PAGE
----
Democrats’ Senate Bid Hangs in Balance After First Georgia Win
(Bloomberg) -- Democrats’ hopes of taking control of the U.S. Senate received a huge boost early Wednesday after the party captured one seat in the Georgia runoff elections and waited on the outcome of another race that remained too close to call.
To secure a narrow majority, Democrats need to win both Senate seats, which would split the chamber 50-50 between Republicans and the Democratic caucus, with Vice President-elect Kamala Harris casting tie-breaking votes.
Senate control, paired with the Democrats’ narrow majority in the House, would give Democratic President-elect Joe Biden full control of the U.S. government and allow him to implement major pieces of his agenda.
Benchmark 10-year U.S. Treasury yields rose past 1% for the first time since March and S&P 500 futures fell as traders evaluated the implications of a potential Democratic control of the Senate, such as additional fiscal stimulus and tax hikes. Nasdaq 100 futures tumbled, a sign of concern about the possibility of stepped up antitrust scrutiny of internet giants under a so-called “blue wave.”
Democrat Raphael Warnock defeated Republican Senator Kelly Loeffler in one of the runoff races, the Associated Press reported Wednesday, making him the first Black senator in Georgia history.
Republican Senator David Perdue trailed Democrat Jon Ossoff by about 16,000 votes early Wednesday, with some of the outstanding votes coming from Democrat-heavy precincts. But it could take days to get the final tally, as 17,000 military and overseas ballots can still be counted as late as Friday. The narrow results will almost certainly spark legal challenges or recounts that also could delay a final determination of Senate control.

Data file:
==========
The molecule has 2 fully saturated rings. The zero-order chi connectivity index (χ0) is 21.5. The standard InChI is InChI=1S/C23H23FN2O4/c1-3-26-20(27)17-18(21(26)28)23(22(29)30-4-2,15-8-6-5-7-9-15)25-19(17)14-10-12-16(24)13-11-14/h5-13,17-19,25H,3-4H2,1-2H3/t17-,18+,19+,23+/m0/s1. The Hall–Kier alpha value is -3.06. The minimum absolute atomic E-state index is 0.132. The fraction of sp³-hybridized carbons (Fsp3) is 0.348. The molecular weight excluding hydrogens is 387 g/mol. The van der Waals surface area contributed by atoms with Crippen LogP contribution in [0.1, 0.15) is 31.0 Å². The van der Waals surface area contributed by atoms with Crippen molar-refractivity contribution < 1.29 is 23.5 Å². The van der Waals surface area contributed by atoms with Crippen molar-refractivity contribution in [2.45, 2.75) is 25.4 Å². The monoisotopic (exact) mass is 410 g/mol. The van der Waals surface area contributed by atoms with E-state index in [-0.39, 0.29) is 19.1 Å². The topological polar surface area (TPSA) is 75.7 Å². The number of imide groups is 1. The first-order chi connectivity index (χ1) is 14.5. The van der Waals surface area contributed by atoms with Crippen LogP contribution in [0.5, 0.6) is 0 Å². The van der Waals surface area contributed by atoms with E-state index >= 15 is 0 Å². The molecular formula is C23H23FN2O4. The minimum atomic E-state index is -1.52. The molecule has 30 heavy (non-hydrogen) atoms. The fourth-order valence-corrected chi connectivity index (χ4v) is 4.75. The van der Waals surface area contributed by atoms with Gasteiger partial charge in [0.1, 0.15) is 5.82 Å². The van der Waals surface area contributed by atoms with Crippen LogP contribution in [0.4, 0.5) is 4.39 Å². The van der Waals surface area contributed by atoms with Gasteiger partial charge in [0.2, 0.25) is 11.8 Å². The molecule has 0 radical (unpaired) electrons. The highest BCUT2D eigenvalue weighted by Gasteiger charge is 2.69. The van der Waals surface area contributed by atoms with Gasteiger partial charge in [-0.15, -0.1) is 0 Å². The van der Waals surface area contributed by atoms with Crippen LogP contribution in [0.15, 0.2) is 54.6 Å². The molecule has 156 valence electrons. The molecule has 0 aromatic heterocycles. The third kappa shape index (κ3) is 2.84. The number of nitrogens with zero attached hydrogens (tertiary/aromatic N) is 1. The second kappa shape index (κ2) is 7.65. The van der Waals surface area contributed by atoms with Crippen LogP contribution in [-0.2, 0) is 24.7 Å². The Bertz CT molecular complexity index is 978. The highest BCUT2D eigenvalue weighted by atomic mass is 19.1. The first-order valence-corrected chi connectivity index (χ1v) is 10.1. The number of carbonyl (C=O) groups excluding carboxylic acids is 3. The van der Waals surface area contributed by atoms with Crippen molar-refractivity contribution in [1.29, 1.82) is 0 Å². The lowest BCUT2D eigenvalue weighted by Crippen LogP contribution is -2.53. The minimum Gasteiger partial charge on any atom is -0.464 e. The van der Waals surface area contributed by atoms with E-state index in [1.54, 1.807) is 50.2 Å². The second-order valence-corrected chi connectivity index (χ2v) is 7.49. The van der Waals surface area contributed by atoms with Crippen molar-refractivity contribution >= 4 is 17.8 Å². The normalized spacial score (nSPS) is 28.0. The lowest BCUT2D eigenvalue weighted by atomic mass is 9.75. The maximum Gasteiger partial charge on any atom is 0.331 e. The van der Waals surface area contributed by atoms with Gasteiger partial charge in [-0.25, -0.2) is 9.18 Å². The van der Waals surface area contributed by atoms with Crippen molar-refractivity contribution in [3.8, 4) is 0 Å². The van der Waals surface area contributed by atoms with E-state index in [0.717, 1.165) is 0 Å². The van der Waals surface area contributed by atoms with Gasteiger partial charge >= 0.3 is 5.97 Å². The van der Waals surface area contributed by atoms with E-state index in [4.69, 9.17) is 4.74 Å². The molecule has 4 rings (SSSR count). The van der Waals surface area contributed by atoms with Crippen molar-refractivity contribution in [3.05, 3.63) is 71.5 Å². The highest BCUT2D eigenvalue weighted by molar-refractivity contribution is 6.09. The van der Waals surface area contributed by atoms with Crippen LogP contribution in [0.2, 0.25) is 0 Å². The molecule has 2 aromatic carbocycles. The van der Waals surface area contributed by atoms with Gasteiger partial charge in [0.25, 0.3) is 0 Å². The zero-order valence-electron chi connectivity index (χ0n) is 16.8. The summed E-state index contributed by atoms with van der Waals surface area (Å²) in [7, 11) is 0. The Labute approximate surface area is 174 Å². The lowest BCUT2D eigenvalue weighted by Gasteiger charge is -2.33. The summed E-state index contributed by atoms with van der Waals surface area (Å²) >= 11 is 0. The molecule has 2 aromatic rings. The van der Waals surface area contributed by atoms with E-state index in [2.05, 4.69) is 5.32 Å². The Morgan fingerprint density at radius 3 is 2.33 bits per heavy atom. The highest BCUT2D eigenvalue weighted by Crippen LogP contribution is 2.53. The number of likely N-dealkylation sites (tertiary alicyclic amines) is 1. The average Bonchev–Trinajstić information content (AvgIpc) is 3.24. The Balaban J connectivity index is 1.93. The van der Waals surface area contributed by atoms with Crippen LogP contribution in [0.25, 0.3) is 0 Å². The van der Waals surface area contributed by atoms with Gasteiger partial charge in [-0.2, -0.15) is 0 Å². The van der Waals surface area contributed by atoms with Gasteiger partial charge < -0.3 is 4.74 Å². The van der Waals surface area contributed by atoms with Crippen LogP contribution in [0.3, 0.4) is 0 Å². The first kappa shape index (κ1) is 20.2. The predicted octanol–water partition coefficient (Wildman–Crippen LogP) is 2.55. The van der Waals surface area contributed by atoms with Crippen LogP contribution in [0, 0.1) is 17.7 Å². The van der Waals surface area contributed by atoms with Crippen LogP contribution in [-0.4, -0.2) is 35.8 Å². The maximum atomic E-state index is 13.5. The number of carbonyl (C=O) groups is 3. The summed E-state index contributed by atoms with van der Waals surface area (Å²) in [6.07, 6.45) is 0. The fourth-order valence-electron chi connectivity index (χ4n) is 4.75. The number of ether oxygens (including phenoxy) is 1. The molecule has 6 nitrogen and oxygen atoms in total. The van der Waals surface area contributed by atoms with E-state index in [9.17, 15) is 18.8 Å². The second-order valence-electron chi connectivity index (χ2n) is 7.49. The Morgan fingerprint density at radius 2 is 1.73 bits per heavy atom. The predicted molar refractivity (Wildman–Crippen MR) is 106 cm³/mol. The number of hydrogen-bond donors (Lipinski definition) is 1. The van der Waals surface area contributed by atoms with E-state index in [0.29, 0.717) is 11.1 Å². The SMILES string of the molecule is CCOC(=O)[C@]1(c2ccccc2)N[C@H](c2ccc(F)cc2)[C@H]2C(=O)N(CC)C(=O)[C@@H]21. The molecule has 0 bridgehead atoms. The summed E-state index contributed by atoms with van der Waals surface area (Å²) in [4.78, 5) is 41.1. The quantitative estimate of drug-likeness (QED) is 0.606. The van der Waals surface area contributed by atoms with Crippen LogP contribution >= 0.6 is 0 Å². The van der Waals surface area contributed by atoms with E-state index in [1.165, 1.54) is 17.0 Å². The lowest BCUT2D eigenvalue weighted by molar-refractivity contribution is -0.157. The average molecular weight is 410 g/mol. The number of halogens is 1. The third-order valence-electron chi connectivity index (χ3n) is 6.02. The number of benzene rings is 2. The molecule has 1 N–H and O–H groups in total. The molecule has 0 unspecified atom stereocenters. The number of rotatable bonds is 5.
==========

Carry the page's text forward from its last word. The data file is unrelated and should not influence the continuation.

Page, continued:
The uncertainty over the Senate comes as Congress meets in a joint session on Wednesday to count Electoral College votes that will ratify Biden’s win, even as President Donald Trump urged Vice President Mike Pence and lawmakers to overturn the results based on baseless claims of a “rigged” election.
In Georgia, Republicans began pointing fingers at Trump for damaging their chances as they confronted the possibility that Democrats could win both races.
With Loeffler’s loss, Republicans must hold on to the other Georgia Senate seat to preserve their hold on the chamber and be able to thwart Biden’s agenda and cabinet nominees.
But GOP state officials were grim.
“From the numbers we’re looking at right now, it doesn’t look good for the two incumbent Republican senators,” said elections official Gabriel Sterling, a Republican.
Warnock declared victory early Wednesday and noted that his mother, 82, had picked “someone else’s cotton before picking her youngest son to be a United States senator.”
“Georgia, I am honored by the faith you have shown in me and I promise you this tonight: I am going to the Senate to work for all of Georgia, no matter who you cast your vote for in this election,” he said, echoing Biden’s bipartisan tone.
Warnock, 51, is the senior pastor at Ebenezer Baptist Church in Atlanta, the position once held by Martin Luther King Jr.
Loeffler showed no sign of conceding. “There are a lot of votes out there, as y’all know,” she told supporters. “And we have a path to victory and we’re staying on it.”
The race bounced back and forth between the Republicans and Democrats all evening, reminiscent of the November election, which Trump appeared to be winning early in the night before Biden ultimately won with about 12,000 more votes out of 5 million cast.
Trump Questions Results
Trump challenged the results as Democrats gained ground and votes were still being counted. He tweeted that “they are setting up a big ‘voter dump’ against the Republican candidates,” and that Democrats “just happened to have found another 4,000 ballots from Fulton County,” which includes the Democratic city of Atlanta.